Velsipity From Pfizer

Pharmacy TimesFebruary 2024
Volume 90
Issue 2

The FDA has approved etrasimod (Velsipity) oral tablets from Pfizer for the treatment of moderately to severely active ulcerative colitis (UC) in adults.1 UC affects approximately 1.25 million individuals in the US. Symptoms include abdominal pain, chronic diarrhea with blood and mucus, and urgency to urinate.2

Man holds his belly with both hands. Stomach ache. Gastritis. Blue grey background. - Image credit: Fotografie-Schmidt |

Image credit: Fotografie-Schmidt |


Etrasimod is a sphingosine 1-phosphate (S1P) receptor modulator that selectively binds with S1P receptors 1, 4, and 5. The median time to maximum plasma concentrations is approximately 4 hours after oral administration, and steadystate plasma concentrations are observed within 7 days of treatment. Etrasimod displays a mean plasma elimination half-life of approximately 30 hours. No clinically significant differences in its pharmacokinetics were observed based on age (> 65 years), body weight, disease, ethnicity, race, sex, and severe renal impairment (estimated glomerular filtration rate ≤ 29 mL/min).1,2


The recommended dose of etrasimod is 2 mg orally once daily. The medication should be swallowed whole and may be taken with or without food. Before beginning treatment, patients should have a complete blood count, electrocardiogram, liver function tests, ophthalmic assessment, skin examination, and a review of both immunization status and medication history.1


Etrasimod was evaluated for efficacy in 2 double-blind, placebo-controlled, randomized studies (ELEVATE UC-1, NCT03945188; and ELEVATE UC-12, NCT03996369) of adults with moderately to severely active ulcerative colitis who had an inadequate response, loss of response, or intolerance to biologic therapies, corticosteroids, Janus kinase inhibitors, oral aminosalicylates, and/or thiopurines. In both studies, participants were randomly assigned to receive either etrasimod or placebo.

The co-primary end points of UC-1 were the proportion of participants who achieved clinical remission at weeks 12 and 52, which the study met. Statistically significant improvements were demonstrated in the study’s secondary end points, including the proportion of participants who achieved endoscopic improvement, histologic-endoscopic mucosal improvement, corticosteroid-free clinical remission, and maintenance of clinical remission.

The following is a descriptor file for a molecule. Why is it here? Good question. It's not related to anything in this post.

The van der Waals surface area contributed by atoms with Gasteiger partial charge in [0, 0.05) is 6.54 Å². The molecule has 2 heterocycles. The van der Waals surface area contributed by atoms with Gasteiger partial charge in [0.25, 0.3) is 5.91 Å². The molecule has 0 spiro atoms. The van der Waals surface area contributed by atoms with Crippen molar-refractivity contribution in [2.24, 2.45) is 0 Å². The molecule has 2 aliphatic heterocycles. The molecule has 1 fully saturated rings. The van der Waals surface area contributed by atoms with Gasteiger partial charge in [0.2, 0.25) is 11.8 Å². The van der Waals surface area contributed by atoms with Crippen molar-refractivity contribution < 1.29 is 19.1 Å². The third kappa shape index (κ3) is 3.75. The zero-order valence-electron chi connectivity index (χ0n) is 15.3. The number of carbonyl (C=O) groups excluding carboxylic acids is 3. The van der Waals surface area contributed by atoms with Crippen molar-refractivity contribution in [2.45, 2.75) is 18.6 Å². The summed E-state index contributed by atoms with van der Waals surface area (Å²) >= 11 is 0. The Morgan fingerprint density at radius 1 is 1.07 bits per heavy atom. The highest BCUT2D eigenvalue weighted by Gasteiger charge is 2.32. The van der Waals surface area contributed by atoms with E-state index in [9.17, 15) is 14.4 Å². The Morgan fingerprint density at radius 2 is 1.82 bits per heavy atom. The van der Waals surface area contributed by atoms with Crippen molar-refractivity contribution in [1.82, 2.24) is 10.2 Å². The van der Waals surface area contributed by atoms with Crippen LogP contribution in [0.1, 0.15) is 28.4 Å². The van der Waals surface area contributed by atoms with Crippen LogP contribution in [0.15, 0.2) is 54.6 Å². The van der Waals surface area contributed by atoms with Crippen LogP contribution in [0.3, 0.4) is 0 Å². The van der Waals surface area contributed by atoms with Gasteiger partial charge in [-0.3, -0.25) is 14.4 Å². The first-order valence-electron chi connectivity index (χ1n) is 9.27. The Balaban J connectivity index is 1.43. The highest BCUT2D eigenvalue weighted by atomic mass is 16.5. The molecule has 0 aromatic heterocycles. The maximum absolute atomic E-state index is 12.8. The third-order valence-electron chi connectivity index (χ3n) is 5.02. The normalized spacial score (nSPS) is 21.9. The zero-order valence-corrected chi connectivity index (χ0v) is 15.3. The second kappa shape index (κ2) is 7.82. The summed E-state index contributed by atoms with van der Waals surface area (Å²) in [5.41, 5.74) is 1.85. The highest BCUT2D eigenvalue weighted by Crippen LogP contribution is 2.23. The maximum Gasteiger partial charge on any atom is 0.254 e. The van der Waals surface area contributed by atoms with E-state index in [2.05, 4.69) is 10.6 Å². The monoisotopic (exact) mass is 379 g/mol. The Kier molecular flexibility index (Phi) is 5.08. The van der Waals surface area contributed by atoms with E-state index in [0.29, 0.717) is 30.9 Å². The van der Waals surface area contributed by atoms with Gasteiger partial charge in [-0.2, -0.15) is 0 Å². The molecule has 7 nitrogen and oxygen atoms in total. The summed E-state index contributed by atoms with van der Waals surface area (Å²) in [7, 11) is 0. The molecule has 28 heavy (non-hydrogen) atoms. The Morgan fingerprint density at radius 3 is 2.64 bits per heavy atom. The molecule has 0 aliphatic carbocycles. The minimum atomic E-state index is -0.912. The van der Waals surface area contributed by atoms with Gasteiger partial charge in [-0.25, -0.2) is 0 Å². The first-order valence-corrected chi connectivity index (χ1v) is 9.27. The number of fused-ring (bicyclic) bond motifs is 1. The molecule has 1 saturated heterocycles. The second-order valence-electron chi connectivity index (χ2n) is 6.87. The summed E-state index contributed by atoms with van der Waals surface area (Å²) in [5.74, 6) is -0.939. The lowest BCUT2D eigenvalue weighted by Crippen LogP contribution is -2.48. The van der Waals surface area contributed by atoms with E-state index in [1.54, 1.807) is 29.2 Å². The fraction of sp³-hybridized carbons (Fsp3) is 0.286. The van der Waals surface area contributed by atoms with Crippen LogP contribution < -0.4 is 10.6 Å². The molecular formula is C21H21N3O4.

UC-12 met both its primary and secondary end points. The primary end point was the proportion of participants who achieved clinical remission at week 12, and the secondary end points included the proportion of participants who achieved endoscopic improvement and histologicendoscopic mucosal improvement at week 12.1,2


Treatment with etrasimod is contraindicated in patients who have experienced class III or IV heart failure, decompensated heart failure requiring hospitalization, myocardial infarction, stroke, transient ischemic attack, or unstable angina pectoris within the past 6 months. Treatment is also contraindicated in patients with a history or presence of Mobitz type II second-degree or third-degree atrioventricular block, sick sinus syndrome, or sinoatrial block, unless a functioning pacemaker is in place.

Treatment with etrasimod may increase the risk of infections or macular edema. Atrioventricular conduction delays, decreased pulmonary function, elevated aminotransferases, increased blood pressure, or a transient decrease in heart rate may occur. Because etrasimod may cause fetal harm, women of reproductive potential should use effective contraception during treatment and for 1 week after stopping the medication. Malignancies, including skin malignancies, have been reported in patients using S1P receptor modulators. If symptoms of posterior reversible encephalopathy syndrome occur, neurological and physical exams should be performed and an MRI considered. When switching to etrasimod from agents with prolonged immune effects, the half-life and mode of action of these agents should be considered to avoid unintended additive immunosuppressive effects. Because the use of immunosuppressants within 4 to 5 weeks of stopping etrasimod may lead to an additive effect on the immune system, patients should be monitored for up to 5 weeks after the last dose of etrasimod when receiving concomitant immunosuppressants for infectious complications. Etrasimod should not be used in patients with severe hepatic impairment.

The most common adverse reactions with etrasimod are dizziness, elevated liver tests, and headache.1

About the Author

Monica Holmberg, PharmD, BCPS, is a pharmacist in Phoenix, Arizona, and a Pharmacy Times ® contributor.

  1. Velsipity. Prescribing information. Pfizer Inc; 2023. Accessed November 2, 2023.
  2. U.S. FDA Aapproves Pfizer’s Velsipity for Aadults with Mmoderately to Sseverely Aactive Uulcerative Ccolitis (UC). News release. Pfizer Inc.;. October 13, 2023. Accessed November 2, 2023.
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